Steve Scalise of Louisiana, the second-ranking House GOP leader, applauded their efforts.
“You saw the Capitol Police do what they do every day. They risked their lives for us,” Scalise said in a statement after the Capitol had been secured. “They keep the Capitol safe — those heroes that we love.”
But Democratic Representative Tim Ryan of Ohio, chairman of the panel responsible for funding the Capitol Police, told reporters that some law enforcement officials should lose their jobs.
“It’s pretty clear that there’s going to be a number of people who are going to be without employment very, very soon,” Ryan said in a digital press conference Wednesday. He criticized “the lack of professional planning and dealing with what we knew was going to occur.”
Ryan, chairman of the House Appropriations Legislative Branch subcommittee, said he talked to House Sergeant at Arms Paul Irving and Capitol Police officials about the long-planned protest as recently as Tuesday, and that it was clear demonstrators were not supposed to be “anywhere near the Capitol,” instead restricted to a nearby area to “protest and express your view,” Ryan said.
House Administration Chairwoman Zoe Lofgren, a California Democrat, promised a review of Capitol security.
“The breach today at the U.S. Capitol raises grave security concerns,” Lofgren said in a statement.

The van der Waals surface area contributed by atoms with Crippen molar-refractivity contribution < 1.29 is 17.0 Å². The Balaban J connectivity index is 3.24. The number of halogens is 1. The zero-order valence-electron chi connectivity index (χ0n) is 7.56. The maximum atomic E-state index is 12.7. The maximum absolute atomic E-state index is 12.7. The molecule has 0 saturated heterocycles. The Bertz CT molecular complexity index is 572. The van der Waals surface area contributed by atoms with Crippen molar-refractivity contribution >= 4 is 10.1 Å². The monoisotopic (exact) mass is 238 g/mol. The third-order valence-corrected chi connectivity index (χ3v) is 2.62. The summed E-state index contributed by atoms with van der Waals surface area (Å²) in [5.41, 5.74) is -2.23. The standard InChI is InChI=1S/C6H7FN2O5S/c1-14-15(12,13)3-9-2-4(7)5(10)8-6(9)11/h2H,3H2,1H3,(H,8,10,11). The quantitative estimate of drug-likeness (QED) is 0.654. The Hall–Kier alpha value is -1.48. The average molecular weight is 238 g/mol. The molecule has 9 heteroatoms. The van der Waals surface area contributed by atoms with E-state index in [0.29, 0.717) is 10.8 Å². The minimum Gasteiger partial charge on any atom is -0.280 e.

People who went up the Capitol steps should have been immediately arrested, and there should have been reinforcements ready to help, Ryan said.
“There were clearly enormous strategic and planning failures by the Capitol Police, by the sergeant at arms, and anybody else who was a part of coordinating this effort here,” Ryan said.
The U.S. Capitol Historical Society, a congressionally chartered educational group, posted a message on its website Wednesday under the heading, “Democracy is Stronger Than Terror.”
The then-unfinished building first housed Congress in 1800 and was famously overrun and burned by British troops in 1814, during the War of 1812.
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In support of political contributions
Most Americans don’t want CEOs involved in politics. A poll conducted last week by Golin and Ipsos found only 41% favored CEOs weighing in on disputed elections, and only 43% wanted them speaking out on impeachment. On the other hand, 74% say CEOs should call for unity and a peaceful transfer of power, and 57% believe it was appropriate for CEOs to speak out after the January 6 insurgency at the Capitol. That pretty well tracks with the way most CEOs and business groups have behaved since election day. They kept their powder dry until all legitimate avenues for disputing the election were exhausted, then came out strongly endorsing the election results and attacking efforts to undermine them. Relatively few have backed impeachment. (You can see the poll results here.)